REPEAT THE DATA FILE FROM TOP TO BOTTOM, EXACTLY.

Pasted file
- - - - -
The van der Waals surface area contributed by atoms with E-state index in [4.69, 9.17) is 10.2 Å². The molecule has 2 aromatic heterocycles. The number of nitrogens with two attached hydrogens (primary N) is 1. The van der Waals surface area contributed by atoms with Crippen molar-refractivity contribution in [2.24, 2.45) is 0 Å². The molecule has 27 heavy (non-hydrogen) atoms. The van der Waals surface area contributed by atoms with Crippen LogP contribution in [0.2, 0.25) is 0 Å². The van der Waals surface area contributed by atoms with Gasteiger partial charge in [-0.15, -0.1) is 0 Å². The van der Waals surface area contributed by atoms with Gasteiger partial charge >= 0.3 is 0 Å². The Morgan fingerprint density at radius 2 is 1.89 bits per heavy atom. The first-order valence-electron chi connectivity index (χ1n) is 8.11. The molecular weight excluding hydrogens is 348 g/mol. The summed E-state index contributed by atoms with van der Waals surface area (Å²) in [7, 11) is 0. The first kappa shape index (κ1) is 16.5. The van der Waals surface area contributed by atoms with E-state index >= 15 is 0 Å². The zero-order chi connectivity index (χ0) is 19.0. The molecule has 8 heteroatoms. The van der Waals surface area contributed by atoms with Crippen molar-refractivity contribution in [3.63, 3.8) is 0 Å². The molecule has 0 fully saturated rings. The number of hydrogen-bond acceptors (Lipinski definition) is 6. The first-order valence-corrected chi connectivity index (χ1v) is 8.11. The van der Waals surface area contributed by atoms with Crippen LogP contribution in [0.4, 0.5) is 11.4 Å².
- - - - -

The van der Waals surface area contributed by atoms with E-state index in [4.69, 9.17) is 10.2 Å². The molecule has 2 aromatic heterocycles. The number of nitrogens with two attached hydrogens (primary N) is 1. The van der Waals surface area contributed by atoms with Crippen molar-refractivity contribution in [2.24, 2.45) is 0 Å². The molecule has 27 heavy (non-hydrogen) atoms. The van der Waals surface area contributed by atoms with Crippen LogP contribution in [0.2, 0.25) is 0 Å². The van der Waals surface area contributed by atoms with Gasteiger partial charge in [-0.15, -0.1) is 0 Å². The van der Waals surface area contributed by atoms with Gasteiger partial charge >= 0.3 is 0 Å². The Morgan fingerprint density at radius 2 is 1.89 bits per heavy atom. The first-order valence-electron chi connectivity index (χ1n) is 8.11. The molecular weight excluding hydrogens is 348 g/mol. The summed E-state index contributed by atoms with van der Waals surface area (Å²) in [7, 11) is 0. The first kappa shape index (κ1) is 16.5. The van der Waals surface area contributed by atoms with E-state index >= 15 is 0 Å². The zero-order chi connectivity index (χ0) is 19.0. The molecule has 8 heteroatoms. The van der Waals surface area contributed by atoms with Crippen molar-refractivity contribution in [3.63, 3.8) is 0 Å². The molecule has 0 fully saturated rings. The number of hydrogen-bond acceptors (Lipinski definition) is 6. The first-order valence-corrected chi connectivity index (χ1v) is 8.11. The van der Waals surface area contributed by atoms with Crippen LogP contribution in [0.4, 0.5) is 11.4 Å².